Let $Q^{T_e}$ denote the $T_e$-forward measure and let $Q^{T_p}$ denote the $T_p$-forward measure.

I have seen the following Radon-Nikodym derivative being used in derivations. For $0 \le t \le T_p$, \begin{align*} \eta_t \equiv \frac{dQ^{T_p}}{dQ^{T_e}}\mid_{t} = \frac{P(t, T_p)P(0, T_e)}{P(0, T_p)P(t, T_e)}. \end{align*}

How do we derive this formula? This seems very different from the Radon-Nikodym derivative specified in Girsanov's theorem for changing measures.


To give some background, I give you some pieces from Geman, El Karoui and Rochet (1995) which use a change of numéraire. A fundamental observation is the change of measure formula $\mathbb{E}^\mu[X]=\mathbb{E}^\nu\left[\frac{\mathrm{d}\mu}{\mathrm{d}\nu} X\right]$.

Defintion 2 defines what a numéraire is.

A numéraire is a price process $X(t)$ almost surely strictly positive for each $t\in[0, T]$.

Basically, numéraires are assets which are used to measure the prices of all other assets. Often, one just uses a risk-free bank account. But there are other possibilities, particularly in the interest rate world.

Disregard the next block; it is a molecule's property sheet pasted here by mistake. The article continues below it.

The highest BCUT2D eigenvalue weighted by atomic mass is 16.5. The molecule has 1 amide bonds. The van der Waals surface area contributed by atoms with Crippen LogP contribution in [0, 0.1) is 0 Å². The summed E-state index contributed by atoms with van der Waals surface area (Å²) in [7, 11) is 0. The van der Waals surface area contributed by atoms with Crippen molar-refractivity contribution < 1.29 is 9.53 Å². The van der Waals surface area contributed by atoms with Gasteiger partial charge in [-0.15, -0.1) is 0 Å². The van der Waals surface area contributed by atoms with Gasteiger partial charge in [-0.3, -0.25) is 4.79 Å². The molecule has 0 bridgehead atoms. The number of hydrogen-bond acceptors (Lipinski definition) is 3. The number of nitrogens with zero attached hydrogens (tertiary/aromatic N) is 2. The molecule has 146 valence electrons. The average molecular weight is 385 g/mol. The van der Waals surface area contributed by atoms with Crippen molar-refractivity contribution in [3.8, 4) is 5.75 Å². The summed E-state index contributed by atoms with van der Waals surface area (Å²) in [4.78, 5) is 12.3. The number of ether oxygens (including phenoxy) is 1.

Assumption 1 assumes that there exists an asset a numéraire with associatted martingale measure.

There exists a non-dividend-paying asset $n(t)$ and a probability $\pi$ equivalent to the initial probability $\mathbb{P}$ such that for any basic security $S_k$ without intermediate payments, the price of $S_k$ relative to $n$, i.e. $S_k(t)/n(t)$ is a local martingale with respect to $\pi$. By convention, we will take $n(0) = 1$.

The key part of the paper, and the answer to your question, is given in theorem 1.

Let $X(t)$ be a non-dividend paying numeraire such that $X(t)$ $n$-martingale. Then there exists a probability measure $Q_X$ defined by its Radon-Nikodym derivative with respect to $\pi$ $$\frac{\mathrm{d}Q_X}{\mathrm{d}\pi}\Bigg|\mathcal{F}_T = \frac{X(T)n(0)}{X(0)n(T)}$$ such that

  1. the basic securities prices are $Q_X$-local martingales,
  2. if a contingent claim $H$ has a fair price under $(n, \pi)$, then it has a fair price $(X, Q_X)$ and the hedging portfolio is the same.

So, replacing $X$ and $n$ by your bond prices (and $T$ by $t$) yield the sought Radon-Nikodym derivative in your question.

As an application, Section 4.1 derives the time zero price of a European-style call option expiring at time $T_0$ with strike price $K$ written on a default-free zero-coupon bond maturing at time $T_1>T_0$ as $$C(0)=P(0,T_1)\mathbb{Q}^{T_1}[A]-KP(0,T_0)\mathbb{Q}^{T_0}[A],$$ where $A$ is the exercise set and $\mathbb{Q}^T$ is the $T$-forward measure using a bond maturing at time $T$ as numéraire.

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